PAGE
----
Jobo Designs

Letting the crafty creative juices flow. Knitting, spinning, crafting, dyeing, rabbits, sheep and more!

30. December 2014 19:10
by Jobo

Testing out some Shetland Style Lace

30. December 2014 19:10 by Jobo | 1 Comments

I’?ve been admiring Shetland lace motifs for years now.  The idea of knitting pattern rows EVERY row, and working with Frog?s Hair fine thread is daunting to me especially with the profound level of Mommy-Brain that I currently have going on.  The lack of sleep leaves me forgetful and unfocussed. 

So *why* does my exhausted brain tell me to want to knit the most complicated lace around?  I know, I know makes Zero sense to me too!


The Fiber: 

- A Nunoco Batt I?m assuming a Smorgasbox morsel I received this 2 oz batt in a swap, so I don?t really know what was in it or what it?s name was.  I?m guessing it has Merino and Silk among other things. 


The Spin:

- Spun on some Phil Powell Russian Style Supported spindles a nice smooth fast spin

- the thread is a very fine lace, basically heavy-cobweb (there?s an oxymoron for you?) and a two ply to boot Smile

- my two ounce batt translated into around 650 yards of 2-ply thread

- the thread has nice smooth bits, some nice shiny bits, and even some nubbly textured bits.  It?s a Heinz 57 kind of a look.  Mostly green, but with some teal, brown, cream, black, and even some glitz and sparkle.


The Design:

- Shetland motifs scare me.  The thought of trying to work pattern rows EVERY row, with no purl-back break, is a little intimidating

- eventually I would like to knit a complete wedding ring Shetland shawl the size of a king sized bed.

- before I start something of that magnitude, I thought maybe I should try a more basic project.  So I looked around, but couldn’?t find a simple sampler that I wanted to jump into.

- So I looked in all of my Shetland pattern books and Stitch Dictionaries and found some elements that interest me and decided to just wing it!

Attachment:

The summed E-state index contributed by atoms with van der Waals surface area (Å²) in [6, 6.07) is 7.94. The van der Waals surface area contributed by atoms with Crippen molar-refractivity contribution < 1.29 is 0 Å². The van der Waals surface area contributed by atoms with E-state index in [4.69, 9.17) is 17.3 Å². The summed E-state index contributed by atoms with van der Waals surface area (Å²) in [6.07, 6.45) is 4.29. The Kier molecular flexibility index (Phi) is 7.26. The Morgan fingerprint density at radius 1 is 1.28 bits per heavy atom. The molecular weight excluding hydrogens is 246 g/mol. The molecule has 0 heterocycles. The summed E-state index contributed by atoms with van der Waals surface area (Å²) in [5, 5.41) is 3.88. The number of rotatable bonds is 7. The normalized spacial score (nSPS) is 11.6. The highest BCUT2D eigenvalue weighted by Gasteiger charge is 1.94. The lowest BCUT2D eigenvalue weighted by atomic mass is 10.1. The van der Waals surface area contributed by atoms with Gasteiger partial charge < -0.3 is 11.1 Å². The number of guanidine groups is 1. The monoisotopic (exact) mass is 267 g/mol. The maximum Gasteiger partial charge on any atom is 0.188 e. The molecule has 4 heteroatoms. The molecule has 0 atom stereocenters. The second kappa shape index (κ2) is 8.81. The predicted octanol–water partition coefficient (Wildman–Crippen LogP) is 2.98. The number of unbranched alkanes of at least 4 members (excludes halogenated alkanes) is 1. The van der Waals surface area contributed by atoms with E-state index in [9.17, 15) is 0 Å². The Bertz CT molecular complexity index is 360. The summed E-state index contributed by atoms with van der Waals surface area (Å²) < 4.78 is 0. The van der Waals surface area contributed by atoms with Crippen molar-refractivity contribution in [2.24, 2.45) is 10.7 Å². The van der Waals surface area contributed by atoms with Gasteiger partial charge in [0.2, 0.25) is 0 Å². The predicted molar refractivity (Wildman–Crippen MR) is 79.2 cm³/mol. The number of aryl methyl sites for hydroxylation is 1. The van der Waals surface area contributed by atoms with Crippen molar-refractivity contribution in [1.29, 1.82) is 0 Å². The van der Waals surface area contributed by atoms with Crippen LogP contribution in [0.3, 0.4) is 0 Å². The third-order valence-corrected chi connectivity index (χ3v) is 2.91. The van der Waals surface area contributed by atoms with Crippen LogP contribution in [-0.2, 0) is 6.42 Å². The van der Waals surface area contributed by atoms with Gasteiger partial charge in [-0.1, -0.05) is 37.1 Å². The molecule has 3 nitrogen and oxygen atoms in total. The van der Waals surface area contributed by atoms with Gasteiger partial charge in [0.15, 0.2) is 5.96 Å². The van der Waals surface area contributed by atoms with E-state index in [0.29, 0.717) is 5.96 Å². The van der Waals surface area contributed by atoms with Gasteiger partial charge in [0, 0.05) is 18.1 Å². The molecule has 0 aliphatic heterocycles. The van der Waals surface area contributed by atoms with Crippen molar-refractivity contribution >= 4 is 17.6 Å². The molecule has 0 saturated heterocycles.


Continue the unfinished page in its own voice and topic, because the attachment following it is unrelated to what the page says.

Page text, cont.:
- I plan on writing some more on my process for combining the motifs and some reviews of the books I am using stay tuned.

A Teaser:

- here is how it?s looking so far!


26. March 2012 12:59
by Jobo

Silk and Satin ? Calculations...

26. March 2012 12:59 by Jobo | 0 Comments

Ever since learning about the fine wonderful lace of Estonia, Orenburg, and Shetland... I have been dreaming of spinning a truly cobwebby and fine yarn to knit something as authentic as possible.  These yarns are so fine, froghair fine, intimidatingly fine...

Silk and Satin Angora compare with knitpicks lace

My latest yarn is actually not that far off of being fine enough to try ? ack!

To give you an idea... here is my 2 ply yarn compared with a skein of Knit Picks Lace yarn ?>

Their skein is 440 yards per 50 grams. (that?s approximately 4000 yards per pound)

Mine was 185 yards in 9 grams.  No that isn?t a typo.  9 grams. (That?s about 9300 yards per pound!)

I bet if my yarn was 100 % wool instead of having a silk component, the yards per pound ratio would have been lighter still...

To give you an idea... true gossamer threads used in Orenburg lace knitting are somewhere around 10000 ? 15000 yards per pound.  Cobweb is considered to be anything finer than 6000 yards per pound, or 40 wraps per inch.  My thread was around 50 wraps per inch.

:)  Maybe I can accomplish something like the old master lace knitters some day?  I guess I?ll keep on practicing!  Knitting with thread you can hardly see is quite a challenge also.  I find going back to sock yarn after knitting with this feels like knitting with rope...